Inner citadel of the Self

Imagine yourself as a city, concentric rings radiating out from your core being.

Each ring is made up of thoughts, patterns of behaviour, and plans accrued through different stages of life.

Like Palmanova pictured above, they are very much layers of defence.

Renovation – make all things new

As we work at focusing on good-feeling thoughts, these rings or layers of defence are slowly dismantled and transformed.

The darkness and tension of wartime-footing is gradually overcome as we look for beautiful, wonderful things in our reality, confident that the more we embrace the good, the more good will come.

Persevere – don’t lose heart!

Remember that your core self right in the centre still has a lot of defences in place. The regime and fortifications against a world once thought to be hostile take time to release and undo.

That’s why it can sometimes be frustrating and disappointing to find negative thoughts appearing in the midst of new-found relief.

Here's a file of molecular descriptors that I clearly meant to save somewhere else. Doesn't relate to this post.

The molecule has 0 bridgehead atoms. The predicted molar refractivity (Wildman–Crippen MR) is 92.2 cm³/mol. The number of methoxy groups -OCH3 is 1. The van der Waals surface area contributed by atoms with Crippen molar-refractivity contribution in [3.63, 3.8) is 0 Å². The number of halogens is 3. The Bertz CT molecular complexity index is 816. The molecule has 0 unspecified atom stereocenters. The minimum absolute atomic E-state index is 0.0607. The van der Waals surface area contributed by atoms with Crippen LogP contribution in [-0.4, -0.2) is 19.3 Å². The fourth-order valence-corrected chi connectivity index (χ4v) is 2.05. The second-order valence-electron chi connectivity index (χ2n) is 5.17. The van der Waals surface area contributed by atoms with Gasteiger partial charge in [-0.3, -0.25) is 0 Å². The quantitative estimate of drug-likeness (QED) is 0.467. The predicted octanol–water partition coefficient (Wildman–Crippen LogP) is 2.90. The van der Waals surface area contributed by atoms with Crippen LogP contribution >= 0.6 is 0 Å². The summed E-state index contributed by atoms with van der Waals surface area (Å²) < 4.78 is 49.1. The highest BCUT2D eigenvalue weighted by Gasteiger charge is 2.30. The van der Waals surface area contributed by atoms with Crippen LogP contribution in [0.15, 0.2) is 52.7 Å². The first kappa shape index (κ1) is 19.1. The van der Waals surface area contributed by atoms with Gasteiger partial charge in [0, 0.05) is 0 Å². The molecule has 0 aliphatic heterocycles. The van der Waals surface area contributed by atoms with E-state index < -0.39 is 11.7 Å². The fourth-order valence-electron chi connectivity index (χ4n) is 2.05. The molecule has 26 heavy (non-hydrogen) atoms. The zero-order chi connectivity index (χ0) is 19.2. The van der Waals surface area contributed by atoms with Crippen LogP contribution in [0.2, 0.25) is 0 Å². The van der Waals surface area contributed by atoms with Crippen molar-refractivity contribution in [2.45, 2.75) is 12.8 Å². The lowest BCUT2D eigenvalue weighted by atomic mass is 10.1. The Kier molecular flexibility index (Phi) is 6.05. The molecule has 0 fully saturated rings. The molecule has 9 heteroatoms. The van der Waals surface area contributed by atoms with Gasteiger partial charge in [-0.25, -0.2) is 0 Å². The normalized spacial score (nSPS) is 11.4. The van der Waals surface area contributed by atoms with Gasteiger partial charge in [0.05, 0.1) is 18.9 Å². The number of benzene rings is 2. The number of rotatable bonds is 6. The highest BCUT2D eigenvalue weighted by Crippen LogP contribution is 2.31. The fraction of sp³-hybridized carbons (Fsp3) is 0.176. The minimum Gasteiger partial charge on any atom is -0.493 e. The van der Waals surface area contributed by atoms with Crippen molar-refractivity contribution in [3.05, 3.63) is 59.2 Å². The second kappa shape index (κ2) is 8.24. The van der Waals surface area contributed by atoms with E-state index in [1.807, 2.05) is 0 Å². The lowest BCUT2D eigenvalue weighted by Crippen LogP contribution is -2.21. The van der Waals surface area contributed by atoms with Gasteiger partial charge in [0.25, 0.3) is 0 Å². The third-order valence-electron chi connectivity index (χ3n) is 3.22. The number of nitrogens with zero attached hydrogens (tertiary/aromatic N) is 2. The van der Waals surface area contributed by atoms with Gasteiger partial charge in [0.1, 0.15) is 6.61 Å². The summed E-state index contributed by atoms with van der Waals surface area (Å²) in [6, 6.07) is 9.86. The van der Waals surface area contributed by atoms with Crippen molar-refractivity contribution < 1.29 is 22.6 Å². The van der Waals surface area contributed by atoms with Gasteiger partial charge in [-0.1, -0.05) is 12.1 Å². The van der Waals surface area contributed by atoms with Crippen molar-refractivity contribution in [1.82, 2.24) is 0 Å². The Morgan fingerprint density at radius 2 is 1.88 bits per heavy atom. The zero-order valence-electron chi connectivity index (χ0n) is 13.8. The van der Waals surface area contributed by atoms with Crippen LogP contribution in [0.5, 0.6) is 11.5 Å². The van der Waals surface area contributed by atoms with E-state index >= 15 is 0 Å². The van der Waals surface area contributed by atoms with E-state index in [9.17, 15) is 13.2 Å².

But don’t lose heart! These layers of defence do come to an end, and we dismantle them not by confronting and attacking but by finding relief and proving them unnecessary.

The inner citadel

As we get closer to the core we begin to see how these layers of defence came to be in the first place.

Right at the centre, with a young child’s natural sense of worth and appreciation, we first encountered unwanted aspects of reality and struggled to make sense of them.

We were “helped” to focus on the unwanted aspects as truth and unchangeable reality. Something had to give, and so we wavered in our sense of worth and expectation of good things.

That self-doubt turned our expectation of good into an expectation of…more of whatever was already happening. More unwanted, more doubt, more disappointment, more giving way to harsh realities.

The need for defences was born of no longer expecting good things, no longer thinking we deserve or are worthy of happiness.

That’s why learning to feel good is the answer. If we can learn to feel good despite unwanted circumstances then we rewrite that original conflict between our self-worth and “harsh realities”.

Our innate worth and goodness is not touched or tainted by unwanted circumstances. As we learn how our focus creates our reality, we learn that it is safe and sound to once again expect happiness and good things to come to us, because the promise of our own innate worth is self-evident, and we actively choose to no longer doubt it.

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